SKINNER, Thomas (1662-1732), of Dewlish, Dorset.

Published in The History of Parliament: the House of Commons 1660-1690, ed. B.D. Henning, 1983
Available from Boydell and Brewer



2 May 1689

Family and Education

b. 10 Mar. 1662, 5th s. of Nicholas Skinner, Salter, of Austin Friars, London, being 1st s. by 2nd w. Katherine, da. of Edward Hooper of Peartree Green, Hants. m. Grace, da. and coh. of John Bingham of Quarleston, Dorset, 3s. 1da. suc. fa. in Dewlish estate 1670.1

Offices Held

J.p. Dorset June 1688-9, by 1701-?d., commr. for assessment 1690, sheriff 1703-4.


Skinner’s father, of Devonshire origin, was responsible for transmitting money to the exiled Richard Cromwell after the Restoration; in the following century the two families intermarried. He bought Dewlish in 1663 for £7,500, entailing it on the children of his second marriage. Skinner’s half-brother, who inherited property in Tiverton, is probably the ‘Mr. Skinner of the West, a gentleman that has several hundreds a year’ who was ‘carried down to the West to be tried there’ in February 1686, presumably for complicity in Monmouth’s Rebellion; while Skinner himself joined the Green Ribbon Club at an early age.2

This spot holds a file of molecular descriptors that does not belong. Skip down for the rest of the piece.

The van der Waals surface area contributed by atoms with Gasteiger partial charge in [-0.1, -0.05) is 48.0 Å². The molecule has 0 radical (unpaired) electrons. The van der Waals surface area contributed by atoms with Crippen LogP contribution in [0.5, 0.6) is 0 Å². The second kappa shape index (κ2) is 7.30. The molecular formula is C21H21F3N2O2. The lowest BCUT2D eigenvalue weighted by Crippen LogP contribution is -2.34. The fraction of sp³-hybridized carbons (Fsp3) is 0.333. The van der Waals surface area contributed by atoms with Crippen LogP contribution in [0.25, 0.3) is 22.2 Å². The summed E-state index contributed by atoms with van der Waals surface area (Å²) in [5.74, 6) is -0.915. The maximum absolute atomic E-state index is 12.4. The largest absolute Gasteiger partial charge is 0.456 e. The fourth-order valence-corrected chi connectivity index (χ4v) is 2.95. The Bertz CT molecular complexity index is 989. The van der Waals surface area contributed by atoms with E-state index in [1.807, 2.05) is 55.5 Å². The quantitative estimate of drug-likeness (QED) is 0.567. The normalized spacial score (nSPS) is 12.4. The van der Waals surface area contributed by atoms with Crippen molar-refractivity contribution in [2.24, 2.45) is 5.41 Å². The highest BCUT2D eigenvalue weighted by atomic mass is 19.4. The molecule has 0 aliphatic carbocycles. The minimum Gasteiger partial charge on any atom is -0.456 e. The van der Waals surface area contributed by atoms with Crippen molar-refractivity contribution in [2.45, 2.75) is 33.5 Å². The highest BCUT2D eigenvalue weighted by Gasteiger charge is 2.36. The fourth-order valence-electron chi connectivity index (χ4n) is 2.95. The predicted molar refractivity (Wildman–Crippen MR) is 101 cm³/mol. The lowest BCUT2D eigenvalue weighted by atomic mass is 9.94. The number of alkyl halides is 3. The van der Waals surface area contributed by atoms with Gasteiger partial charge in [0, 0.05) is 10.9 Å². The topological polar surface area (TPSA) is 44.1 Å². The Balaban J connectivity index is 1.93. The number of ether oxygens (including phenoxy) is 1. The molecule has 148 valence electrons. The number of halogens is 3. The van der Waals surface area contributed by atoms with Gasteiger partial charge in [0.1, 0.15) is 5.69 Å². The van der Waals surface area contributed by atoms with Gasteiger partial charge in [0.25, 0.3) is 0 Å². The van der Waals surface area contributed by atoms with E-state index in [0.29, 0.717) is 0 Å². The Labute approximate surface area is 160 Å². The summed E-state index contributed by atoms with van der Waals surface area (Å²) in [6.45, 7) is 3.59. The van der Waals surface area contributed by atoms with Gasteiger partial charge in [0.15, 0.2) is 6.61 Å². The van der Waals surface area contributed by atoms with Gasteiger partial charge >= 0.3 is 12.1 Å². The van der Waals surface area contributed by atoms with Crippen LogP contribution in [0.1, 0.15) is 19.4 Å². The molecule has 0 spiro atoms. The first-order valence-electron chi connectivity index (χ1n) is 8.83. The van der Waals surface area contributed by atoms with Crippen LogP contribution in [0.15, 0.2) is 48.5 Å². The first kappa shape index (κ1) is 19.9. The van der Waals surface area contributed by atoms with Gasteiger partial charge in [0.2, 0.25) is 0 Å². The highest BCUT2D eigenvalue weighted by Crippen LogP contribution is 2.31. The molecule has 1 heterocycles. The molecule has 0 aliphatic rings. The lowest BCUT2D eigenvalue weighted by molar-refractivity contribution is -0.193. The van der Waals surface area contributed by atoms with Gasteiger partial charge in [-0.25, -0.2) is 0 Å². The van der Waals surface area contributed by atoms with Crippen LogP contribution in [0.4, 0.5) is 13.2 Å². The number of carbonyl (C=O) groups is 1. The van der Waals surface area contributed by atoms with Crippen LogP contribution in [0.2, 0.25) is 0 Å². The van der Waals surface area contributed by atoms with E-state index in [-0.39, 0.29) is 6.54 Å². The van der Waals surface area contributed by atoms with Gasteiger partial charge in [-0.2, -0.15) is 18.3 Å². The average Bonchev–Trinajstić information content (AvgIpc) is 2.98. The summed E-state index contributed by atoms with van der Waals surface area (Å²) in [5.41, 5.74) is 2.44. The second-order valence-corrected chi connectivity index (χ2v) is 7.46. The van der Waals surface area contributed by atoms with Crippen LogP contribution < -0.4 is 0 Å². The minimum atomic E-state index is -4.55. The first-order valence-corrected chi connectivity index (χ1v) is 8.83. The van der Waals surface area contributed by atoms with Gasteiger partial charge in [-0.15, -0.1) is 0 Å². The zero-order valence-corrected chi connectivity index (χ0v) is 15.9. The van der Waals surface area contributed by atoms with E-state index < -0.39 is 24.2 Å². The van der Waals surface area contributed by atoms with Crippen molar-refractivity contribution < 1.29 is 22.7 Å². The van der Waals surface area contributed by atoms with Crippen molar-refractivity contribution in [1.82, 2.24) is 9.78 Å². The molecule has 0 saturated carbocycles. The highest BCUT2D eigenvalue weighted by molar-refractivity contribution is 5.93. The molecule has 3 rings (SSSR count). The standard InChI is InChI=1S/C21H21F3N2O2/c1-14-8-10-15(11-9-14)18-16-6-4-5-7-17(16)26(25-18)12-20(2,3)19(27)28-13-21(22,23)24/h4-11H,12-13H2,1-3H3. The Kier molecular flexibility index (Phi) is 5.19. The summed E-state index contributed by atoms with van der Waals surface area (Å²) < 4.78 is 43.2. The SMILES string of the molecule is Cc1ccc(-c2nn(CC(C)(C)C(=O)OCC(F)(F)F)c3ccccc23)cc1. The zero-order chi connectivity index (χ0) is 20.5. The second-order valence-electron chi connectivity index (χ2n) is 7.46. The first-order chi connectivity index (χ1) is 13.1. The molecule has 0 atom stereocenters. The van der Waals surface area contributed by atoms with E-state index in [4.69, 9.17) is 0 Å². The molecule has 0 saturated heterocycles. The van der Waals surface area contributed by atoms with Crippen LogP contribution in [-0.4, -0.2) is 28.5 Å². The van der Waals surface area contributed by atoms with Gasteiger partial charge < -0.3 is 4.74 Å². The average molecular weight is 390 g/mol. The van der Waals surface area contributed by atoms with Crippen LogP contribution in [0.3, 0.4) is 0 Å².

Skinner was described as a dissenter in April 1688, when he was approved as court candidate for Dorchester, and at about the same time placed on the commission of the peace. But by September he had transferred his attention to Wareham. There is no evidence to show whether he stood for either constituency in the general election of 1689, but on the death of George Ryves a few months later he was returned at a by-election at Wareham. He was named to the committee for the toleration bill, but otherwise left no record of his activities in Parliament. He did not vote for the disabling clause in the bill restoring corporations. He contested Wareham again in the general election of 1690, but was defeated by William Okeden. On the rejection of his petition, he apparently withdrew from politics. He became a director of the South Sea Company, and at the time of his death on 21 Oct. 1732 was a coal meter in London.3

Ref Volumes: 1660-1690

Author: John. P. Ferris


  • 1. St Nicholas Acons Reg. 32; Woodhead, Rulers of London, 150; PCC 115 Penn; Sir George Duckett, Ducketiana, 48, 65; Hutchins, Dorset, i. 334; Som. and Dorset N. and Q. vii. 74.
  • 2. CSP Dom. 1671, p. 340; Hutchins, ii. 607, 609; iv. 377; CSP Dom. 1680-1, p. 165; R. Morrice, Entering Bk. 1, p. 527; C5/555/75.
  • 3. CJ, x. 428; Gent. Mag. ii. 1031.